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For their own good
Fifty years ago, they were screwed-up kids sent to the Florida School for Boys to be straightened out. But now they are screwed-up men, scarred by the whippings they endured. Read the story and see a video and portrait gallery.
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After a year, this student's not going back
By Letter to the editor
Published May 27, 2007
Editor's note: This letter is from the mother of a Stillman College student, who was moved to write to Bill Maxwell after reading the second part of his series about "Two Years at Stillman. " Her son won't be going back in the fall. He hopes to attend a Florida private or public college for the next term.
After reading your column, I was so depressed. I felt like I had just attended a funeral.
My family and I were introduced to Stillman by head baseball coach Donny Crawford. My son, Joel, decided to go to Stillman in early June 2006. He was persuaded to attend Stillman to be closer to home.
He declined a much larger scholarship at Cardinal Stritch University in Milwaukee. Unlike the students you described, he graduated from high school with over a 3.0 GPA, had a decent SAT score and was raised in an upper middle class community.
His priority was to be a majority for once and play college baseball. I really thought I had done my research. I had not heard of Stillman before. I researched the Internet and found that they were an accredited college and U.S. News & World Report ranked Stillman in the top 50. I spoke with alumni who described it as "a great school." What I did not consider was they both graduated in the '60s and '70s. We visited the school twice, but we never toured King Hall. This was a big, big mistake.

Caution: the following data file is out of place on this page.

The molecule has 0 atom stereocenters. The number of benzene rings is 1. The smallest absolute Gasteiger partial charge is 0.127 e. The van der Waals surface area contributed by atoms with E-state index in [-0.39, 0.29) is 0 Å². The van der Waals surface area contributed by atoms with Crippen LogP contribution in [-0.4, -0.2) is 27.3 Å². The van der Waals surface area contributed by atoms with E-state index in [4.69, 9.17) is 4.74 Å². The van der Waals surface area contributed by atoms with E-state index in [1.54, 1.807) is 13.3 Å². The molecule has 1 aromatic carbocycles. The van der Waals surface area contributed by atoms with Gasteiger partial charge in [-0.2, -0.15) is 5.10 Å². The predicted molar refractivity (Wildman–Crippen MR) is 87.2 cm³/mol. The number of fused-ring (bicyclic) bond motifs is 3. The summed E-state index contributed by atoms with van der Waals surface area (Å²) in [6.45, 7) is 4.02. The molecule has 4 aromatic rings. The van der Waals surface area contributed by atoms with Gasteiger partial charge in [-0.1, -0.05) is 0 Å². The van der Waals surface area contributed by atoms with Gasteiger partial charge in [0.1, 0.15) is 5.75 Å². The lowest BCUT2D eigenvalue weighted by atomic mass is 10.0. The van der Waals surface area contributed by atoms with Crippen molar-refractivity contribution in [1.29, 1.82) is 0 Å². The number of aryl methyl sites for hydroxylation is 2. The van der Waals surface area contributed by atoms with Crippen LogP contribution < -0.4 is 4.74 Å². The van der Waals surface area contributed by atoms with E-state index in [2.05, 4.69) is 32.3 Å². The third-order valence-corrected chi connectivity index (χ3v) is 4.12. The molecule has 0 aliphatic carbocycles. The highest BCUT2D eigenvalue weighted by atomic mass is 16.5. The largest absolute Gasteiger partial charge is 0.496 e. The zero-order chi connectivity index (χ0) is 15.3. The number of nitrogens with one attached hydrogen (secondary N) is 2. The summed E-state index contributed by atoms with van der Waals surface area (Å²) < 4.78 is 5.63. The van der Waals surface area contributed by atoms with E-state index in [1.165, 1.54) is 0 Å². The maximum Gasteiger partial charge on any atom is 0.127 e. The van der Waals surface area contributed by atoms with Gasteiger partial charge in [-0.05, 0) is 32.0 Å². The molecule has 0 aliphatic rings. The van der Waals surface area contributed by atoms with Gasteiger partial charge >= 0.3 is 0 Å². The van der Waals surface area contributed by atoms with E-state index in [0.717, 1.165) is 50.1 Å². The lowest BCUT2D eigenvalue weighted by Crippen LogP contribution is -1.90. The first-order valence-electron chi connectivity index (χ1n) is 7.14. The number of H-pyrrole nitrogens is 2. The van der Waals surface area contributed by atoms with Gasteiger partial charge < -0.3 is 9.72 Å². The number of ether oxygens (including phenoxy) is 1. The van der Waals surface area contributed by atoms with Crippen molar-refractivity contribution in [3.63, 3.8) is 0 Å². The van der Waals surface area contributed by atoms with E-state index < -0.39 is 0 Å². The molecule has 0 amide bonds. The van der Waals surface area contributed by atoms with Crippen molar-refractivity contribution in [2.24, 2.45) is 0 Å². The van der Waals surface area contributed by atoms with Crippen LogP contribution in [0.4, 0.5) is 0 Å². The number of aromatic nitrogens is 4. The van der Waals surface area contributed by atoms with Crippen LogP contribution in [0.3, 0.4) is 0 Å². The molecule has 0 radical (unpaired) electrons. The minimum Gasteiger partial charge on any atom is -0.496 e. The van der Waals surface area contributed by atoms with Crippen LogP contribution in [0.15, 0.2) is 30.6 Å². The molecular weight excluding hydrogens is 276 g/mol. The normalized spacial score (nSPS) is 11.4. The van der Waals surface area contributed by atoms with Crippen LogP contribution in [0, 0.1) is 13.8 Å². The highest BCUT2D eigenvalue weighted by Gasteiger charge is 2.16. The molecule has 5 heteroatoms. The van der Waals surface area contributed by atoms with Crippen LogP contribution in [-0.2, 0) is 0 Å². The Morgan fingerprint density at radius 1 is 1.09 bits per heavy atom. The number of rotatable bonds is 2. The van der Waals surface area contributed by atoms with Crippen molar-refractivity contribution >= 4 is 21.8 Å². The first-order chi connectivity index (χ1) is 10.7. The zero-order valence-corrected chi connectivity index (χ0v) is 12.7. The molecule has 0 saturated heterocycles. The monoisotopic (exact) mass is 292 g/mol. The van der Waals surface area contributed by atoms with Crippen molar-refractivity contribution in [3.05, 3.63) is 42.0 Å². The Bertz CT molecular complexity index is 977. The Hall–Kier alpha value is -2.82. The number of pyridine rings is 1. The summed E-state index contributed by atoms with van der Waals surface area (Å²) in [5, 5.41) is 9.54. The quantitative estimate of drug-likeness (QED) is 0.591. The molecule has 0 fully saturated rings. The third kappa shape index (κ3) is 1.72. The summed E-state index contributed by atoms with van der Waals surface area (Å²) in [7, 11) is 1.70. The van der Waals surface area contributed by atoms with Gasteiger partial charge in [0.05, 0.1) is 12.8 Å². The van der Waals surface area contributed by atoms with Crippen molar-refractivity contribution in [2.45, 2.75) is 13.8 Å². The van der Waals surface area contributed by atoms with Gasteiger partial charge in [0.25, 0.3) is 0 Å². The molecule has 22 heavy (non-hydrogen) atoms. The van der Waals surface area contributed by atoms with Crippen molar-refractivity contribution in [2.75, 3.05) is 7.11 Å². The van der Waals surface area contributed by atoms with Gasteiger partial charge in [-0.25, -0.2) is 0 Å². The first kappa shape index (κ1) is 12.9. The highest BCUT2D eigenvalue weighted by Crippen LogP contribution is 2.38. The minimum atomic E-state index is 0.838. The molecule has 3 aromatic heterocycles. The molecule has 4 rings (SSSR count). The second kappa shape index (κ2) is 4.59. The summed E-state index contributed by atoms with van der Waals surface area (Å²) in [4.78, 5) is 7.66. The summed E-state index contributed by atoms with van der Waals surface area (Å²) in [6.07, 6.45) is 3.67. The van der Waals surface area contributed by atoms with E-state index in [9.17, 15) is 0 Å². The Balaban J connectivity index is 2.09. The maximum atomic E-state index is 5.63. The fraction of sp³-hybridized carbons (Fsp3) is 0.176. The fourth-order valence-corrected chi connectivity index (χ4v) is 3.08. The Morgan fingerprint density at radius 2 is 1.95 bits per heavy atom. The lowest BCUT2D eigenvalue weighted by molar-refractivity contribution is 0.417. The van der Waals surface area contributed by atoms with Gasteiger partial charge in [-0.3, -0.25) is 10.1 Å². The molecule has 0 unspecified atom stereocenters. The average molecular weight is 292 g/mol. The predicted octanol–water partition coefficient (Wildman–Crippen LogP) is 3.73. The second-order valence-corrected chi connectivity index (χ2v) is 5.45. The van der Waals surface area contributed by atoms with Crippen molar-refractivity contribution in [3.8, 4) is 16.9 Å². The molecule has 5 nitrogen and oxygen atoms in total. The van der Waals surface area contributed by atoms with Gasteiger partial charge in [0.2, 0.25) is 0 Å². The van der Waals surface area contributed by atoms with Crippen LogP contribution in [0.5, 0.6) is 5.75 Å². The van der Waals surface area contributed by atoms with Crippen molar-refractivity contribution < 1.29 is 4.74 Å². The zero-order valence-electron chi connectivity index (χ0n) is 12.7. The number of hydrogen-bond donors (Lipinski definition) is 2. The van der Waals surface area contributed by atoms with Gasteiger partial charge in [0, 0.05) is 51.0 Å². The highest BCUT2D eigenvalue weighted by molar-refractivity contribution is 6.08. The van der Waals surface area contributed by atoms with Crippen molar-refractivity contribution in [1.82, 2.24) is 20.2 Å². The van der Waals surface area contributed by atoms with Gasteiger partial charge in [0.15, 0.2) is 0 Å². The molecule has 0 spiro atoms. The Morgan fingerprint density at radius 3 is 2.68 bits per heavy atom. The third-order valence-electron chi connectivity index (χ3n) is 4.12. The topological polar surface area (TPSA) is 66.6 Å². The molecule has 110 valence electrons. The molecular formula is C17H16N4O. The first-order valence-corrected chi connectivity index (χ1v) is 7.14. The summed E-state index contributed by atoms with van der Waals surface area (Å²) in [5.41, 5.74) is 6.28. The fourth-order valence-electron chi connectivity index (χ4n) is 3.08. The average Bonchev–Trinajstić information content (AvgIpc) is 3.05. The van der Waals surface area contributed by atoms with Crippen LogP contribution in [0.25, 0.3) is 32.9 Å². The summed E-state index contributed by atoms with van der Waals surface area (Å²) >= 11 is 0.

The living conditions were deplorable! I now feel I failed my son in my efforts to guide him through his selection process. He has reassured me that I haven't and explained that it was his choice. He did not complain a lot. That's how big his passion for baseball is!
I have called and have written the school on several occasions. You are right! They are not easy to deal with. I often believe that they are somewhat surprised when I call and will not allow the answers that they try to pawn off on me and my son. It has been a battle. Can you believe that for 24 days there was no water in King Hall? My son was forced to use facilities in the dorm across the way. The cafeteria was closed for two weeks. They served meals with a very limited menu from the food court while the plumbing was being repaired.
After many failed attempts, I finally sent a letter to the president, Dr. McNealey, and the vice president of student affairs, Dr. Whittaker. Both were sent certified mail and received on April 27. To date, only Dr. Whittaker has replied, denying my request for reimbursement of the prorated room for the 24 days with no water. After reading your articles, I realize now, there's probably no money available for them to reimburse. I can cite so many issues about how my son describes the faculty and their own attendance, the assignments and lack of commitment to the good students.